# Inviscid Theories of Hypersonic Flows

12.2.1 Hypersonic Potential Flow

In 1946, Tsien [41] derived similarity laws of hypersonic flows, following von Kar – man analysis of transonic similitude. Assuming isentropic, irrotational flow, Tsien used the full nonlinear potential equation with the tangency boundary condition at the solid surface (and not the linearized boundary condition). In the case of two – dimensions, let

dp dp

u = U + , v =

dx dy

The governing equation for the perturbation potential is

u2 d2p uv d2p v2 d2p

a2 dx2 + a2 dx dy + a2 dy2 ^

where

a2 = a2 – 1-1 ((u2 + v2) – U2)

a0 is the undisturbed speed of sound at flow velocity U.

For hypersonic flow, a0 and dp/dx, p/dy are small compared to U, hence retaining terms up to second order, the equation for p becomes

Tsien [41] introduced the coordinate transformation

x y

С —, n =~ (12.9)

c e

where c is the chord and e is the thickness of the airfoil. He justified this choice since for hypersonic flow over a slender body, the variation of fluid velocity due to the presence of the body is limited to a narrow region close to the body.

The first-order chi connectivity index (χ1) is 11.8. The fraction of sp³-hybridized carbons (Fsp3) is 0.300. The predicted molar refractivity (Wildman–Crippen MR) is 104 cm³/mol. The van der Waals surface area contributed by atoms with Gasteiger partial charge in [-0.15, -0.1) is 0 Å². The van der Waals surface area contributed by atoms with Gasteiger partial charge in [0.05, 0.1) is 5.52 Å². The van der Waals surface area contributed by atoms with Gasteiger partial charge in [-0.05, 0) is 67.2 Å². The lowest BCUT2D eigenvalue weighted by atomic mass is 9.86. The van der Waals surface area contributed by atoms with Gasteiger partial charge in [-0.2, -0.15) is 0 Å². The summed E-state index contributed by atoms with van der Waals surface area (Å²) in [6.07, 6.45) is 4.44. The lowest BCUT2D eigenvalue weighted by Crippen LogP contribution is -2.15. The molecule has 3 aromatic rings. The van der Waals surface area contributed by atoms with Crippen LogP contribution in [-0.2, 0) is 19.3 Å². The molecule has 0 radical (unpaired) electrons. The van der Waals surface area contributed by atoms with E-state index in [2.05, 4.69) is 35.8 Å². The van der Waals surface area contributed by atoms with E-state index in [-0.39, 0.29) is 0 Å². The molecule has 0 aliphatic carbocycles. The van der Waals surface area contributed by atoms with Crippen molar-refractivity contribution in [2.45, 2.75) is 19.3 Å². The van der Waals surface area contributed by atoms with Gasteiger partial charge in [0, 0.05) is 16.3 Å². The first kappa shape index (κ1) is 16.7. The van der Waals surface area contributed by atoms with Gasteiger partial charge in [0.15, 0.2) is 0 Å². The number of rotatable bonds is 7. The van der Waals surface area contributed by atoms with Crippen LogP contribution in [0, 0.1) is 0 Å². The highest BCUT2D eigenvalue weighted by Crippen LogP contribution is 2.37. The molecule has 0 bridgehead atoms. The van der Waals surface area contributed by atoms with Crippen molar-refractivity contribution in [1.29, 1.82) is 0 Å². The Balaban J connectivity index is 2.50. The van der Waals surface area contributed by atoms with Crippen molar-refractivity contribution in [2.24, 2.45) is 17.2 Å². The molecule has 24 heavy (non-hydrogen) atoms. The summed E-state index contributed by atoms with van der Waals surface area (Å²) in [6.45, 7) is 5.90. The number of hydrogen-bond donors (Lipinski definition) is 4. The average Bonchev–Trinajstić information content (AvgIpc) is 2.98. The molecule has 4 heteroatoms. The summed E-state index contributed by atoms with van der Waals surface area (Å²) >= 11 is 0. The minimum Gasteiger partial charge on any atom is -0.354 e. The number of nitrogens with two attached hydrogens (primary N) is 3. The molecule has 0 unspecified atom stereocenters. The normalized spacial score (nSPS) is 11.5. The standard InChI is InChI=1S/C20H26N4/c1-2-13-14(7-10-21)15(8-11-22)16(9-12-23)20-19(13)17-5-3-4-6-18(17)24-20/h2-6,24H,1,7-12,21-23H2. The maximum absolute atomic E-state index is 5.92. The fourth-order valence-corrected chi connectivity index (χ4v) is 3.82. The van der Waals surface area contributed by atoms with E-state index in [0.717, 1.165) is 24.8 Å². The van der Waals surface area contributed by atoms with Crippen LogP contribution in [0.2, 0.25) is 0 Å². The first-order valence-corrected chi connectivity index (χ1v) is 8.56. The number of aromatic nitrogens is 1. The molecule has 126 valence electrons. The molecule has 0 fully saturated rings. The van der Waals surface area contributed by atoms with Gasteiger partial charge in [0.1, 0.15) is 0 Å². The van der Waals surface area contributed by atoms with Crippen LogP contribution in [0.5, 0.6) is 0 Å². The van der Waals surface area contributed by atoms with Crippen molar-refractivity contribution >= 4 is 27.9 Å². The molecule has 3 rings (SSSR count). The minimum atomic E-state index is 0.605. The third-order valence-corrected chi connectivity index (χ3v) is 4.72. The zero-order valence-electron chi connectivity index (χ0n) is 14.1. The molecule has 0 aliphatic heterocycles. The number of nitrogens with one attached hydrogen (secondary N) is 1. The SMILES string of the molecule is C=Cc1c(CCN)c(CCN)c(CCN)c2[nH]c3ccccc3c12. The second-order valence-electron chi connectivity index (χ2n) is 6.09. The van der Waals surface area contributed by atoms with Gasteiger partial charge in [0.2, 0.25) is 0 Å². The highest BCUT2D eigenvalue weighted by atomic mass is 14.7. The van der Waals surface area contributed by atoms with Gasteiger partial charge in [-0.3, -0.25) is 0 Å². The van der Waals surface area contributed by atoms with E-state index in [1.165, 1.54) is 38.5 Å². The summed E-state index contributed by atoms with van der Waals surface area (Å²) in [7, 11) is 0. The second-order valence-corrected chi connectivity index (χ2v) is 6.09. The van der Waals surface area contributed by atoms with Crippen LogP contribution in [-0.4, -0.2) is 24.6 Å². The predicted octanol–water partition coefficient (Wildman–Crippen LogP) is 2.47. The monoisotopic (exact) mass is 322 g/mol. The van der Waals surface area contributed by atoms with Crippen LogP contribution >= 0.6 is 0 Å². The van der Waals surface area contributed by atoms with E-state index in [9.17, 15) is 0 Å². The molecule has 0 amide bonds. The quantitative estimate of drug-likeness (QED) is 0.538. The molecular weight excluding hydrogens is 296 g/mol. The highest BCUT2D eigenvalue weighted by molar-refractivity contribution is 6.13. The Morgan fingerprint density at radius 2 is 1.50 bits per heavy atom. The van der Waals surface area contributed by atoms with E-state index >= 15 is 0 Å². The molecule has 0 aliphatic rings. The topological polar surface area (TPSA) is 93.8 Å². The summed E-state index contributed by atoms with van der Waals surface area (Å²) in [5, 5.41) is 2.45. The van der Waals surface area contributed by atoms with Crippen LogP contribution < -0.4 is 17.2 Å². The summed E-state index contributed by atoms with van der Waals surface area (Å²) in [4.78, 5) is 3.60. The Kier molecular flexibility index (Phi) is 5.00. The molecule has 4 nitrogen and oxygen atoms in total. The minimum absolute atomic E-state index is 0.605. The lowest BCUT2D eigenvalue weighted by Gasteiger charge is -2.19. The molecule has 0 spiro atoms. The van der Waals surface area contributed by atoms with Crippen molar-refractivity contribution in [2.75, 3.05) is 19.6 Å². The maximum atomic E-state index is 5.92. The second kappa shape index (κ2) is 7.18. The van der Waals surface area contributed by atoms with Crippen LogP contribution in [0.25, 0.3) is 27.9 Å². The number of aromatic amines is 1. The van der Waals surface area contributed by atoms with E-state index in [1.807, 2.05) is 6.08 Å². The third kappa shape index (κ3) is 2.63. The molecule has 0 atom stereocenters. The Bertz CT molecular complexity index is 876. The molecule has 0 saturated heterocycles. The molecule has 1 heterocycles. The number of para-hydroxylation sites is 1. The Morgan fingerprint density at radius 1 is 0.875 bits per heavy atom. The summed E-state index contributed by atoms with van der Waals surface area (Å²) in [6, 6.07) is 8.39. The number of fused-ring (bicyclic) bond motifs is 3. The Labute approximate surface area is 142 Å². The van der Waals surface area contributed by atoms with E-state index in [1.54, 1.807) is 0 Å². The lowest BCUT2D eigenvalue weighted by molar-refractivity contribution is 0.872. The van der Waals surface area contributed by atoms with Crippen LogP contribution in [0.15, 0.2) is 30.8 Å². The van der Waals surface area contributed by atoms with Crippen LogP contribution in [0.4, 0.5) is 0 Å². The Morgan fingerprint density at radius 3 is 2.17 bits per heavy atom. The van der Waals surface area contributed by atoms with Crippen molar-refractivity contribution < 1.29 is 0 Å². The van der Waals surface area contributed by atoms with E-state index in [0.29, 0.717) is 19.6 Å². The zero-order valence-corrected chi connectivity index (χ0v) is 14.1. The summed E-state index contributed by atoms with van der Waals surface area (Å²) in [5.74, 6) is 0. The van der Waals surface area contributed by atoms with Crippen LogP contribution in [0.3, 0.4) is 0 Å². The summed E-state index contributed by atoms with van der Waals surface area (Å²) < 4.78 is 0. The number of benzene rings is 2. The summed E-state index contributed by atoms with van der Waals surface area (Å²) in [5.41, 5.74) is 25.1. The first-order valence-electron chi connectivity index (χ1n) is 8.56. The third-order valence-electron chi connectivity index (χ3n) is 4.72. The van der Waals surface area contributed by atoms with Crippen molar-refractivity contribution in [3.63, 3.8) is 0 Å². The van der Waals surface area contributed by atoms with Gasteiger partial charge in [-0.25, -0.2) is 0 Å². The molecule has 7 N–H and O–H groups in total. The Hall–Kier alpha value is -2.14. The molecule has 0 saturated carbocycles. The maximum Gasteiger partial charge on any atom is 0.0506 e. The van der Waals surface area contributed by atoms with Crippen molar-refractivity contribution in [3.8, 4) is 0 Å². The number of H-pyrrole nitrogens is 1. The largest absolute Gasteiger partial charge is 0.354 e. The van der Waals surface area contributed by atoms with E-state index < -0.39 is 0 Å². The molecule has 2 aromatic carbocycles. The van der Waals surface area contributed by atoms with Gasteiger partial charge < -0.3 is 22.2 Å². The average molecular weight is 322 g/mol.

The corresponding non-dimensional form for y is

a0 c

The lift curves are parabolas and as K ^to, Cl ^ (y + 1)a2.

For M0 < 3, Ackeret theory gives reasonable results where Cl = 4a fj M2 – 1, and the lift curve is a straight line.

For profiles with thickness, Linnell reported the results for diamond airfoils at angle of attack.

For hypersonic flow, the pressure change across a shock of given turning angle is much greater the across an expansion wave of equal turning angle. To avoid a leading edge shock, it is desirable to operate with large angles of attack. Since most of the lift is furnished by the lower surface, it follows that expansion on the lower surface is undesirable and the best profiles have flat lower surfaces.

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